‘The Grandest House in County Down’
Hillsborough Castle has been a grand family home and is now the official home of the Secretary of State for Northern Ireland, and a royal residence. Her Majesty The Queen stays at Hillsborough, as do other members of the Royal Family when visiting Northern Ireland.
Viewed by some as a politically neutral venue, Hillsborough has played an important role in the Peace Process in Northern Ireland since the 1980s.
In 2014, Historic Royal Palaces took over the running of Hillsborough Castle and began an ambitious project to restore the house and gardens to its former glory.
Negotiations for the Good Friday Agreement were conducted here in 1998.
Hillsborough is a late-18th century Irish Big House rather than a castle. It was very common for the rich, predominantly Anglo-Irish upper classes to call their grand country houses ‘castles’, as this reinforced the antiquity of their families.
In this case the name refers back to the original ‘fort’, which was the first home of the successful Hill family who gave the town its name. The grand Big House of Hillsborough replaced this earlier fortified home, which we now call The Fort.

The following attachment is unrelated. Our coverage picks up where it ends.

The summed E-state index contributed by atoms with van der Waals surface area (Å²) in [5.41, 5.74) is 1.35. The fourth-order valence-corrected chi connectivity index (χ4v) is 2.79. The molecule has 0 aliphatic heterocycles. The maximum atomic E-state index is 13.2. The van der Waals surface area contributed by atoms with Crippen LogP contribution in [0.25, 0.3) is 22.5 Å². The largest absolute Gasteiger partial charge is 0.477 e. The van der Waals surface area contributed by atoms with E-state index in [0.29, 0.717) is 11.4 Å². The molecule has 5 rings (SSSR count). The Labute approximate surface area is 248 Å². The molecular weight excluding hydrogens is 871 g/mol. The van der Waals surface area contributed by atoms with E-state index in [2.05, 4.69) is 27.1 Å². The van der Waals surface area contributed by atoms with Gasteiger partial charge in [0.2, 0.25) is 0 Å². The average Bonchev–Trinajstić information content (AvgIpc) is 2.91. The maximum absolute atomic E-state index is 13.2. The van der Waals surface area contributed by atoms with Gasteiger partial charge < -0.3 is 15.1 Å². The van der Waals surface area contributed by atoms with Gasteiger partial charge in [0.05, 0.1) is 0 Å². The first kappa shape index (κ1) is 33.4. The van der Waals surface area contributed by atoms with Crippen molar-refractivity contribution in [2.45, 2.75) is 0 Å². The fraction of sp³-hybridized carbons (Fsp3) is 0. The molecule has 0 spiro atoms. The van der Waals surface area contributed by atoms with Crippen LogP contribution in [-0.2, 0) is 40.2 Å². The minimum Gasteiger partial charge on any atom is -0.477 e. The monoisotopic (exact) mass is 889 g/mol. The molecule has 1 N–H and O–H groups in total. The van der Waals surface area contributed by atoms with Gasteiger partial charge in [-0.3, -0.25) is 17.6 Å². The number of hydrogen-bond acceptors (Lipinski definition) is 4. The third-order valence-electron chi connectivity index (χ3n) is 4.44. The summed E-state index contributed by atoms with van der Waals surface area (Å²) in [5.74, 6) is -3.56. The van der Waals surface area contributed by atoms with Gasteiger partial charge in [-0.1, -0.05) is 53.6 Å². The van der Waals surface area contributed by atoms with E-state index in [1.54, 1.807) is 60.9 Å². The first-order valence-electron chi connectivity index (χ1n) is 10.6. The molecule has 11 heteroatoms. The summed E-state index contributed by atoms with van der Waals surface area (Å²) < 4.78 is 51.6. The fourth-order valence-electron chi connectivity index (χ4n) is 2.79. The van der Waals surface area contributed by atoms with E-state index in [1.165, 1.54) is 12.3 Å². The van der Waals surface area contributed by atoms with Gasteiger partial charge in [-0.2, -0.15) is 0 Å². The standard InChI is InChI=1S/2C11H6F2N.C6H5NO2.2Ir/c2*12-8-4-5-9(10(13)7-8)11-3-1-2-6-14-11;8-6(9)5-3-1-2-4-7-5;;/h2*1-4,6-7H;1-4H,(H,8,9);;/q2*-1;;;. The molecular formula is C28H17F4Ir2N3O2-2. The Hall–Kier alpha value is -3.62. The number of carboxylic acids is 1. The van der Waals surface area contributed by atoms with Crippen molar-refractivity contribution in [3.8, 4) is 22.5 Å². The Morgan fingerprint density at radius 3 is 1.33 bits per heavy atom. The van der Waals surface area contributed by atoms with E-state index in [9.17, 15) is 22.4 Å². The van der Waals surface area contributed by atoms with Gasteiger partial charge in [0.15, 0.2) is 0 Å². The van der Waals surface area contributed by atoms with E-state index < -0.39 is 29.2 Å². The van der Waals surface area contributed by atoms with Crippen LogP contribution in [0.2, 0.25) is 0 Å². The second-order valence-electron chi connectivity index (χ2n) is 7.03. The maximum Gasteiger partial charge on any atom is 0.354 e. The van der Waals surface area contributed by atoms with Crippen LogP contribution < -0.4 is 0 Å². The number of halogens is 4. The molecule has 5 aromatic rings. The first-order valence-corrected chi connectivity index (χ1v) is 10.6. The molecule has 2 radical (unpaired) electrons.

Image: Hillsborough Fort c1903. Royal Collection Trust/© Her Majesty Queen Elizabeth II 2018
Hillsborough, originally the settlement of Cromlyn (meaning Crooked Glen) in mid-Down, became part of the Hill family estates in the early 1600s. Moyses Hill, the landless second son of an English West Country family, joined the army to seek his fortune in Ireland, where he supported the Earl of Essex, a military leader sent by Elizabeth I.
At this time, the land was still in the hands of Irish chiefs of the Magennis family. But the defeat of Irish chieftain Hugh O’Neill in 1603 opened the way for men such as Moyses Hill to establish themselves as landowners in Ireland. The Hills bought some 5,000 acres of land, then gradually added to this over the next 20 years until the whole area around the present Hillsborough had passed from the Magennises to the Hills.
Descendants of the Magennises are the Guinness family of brewery fame.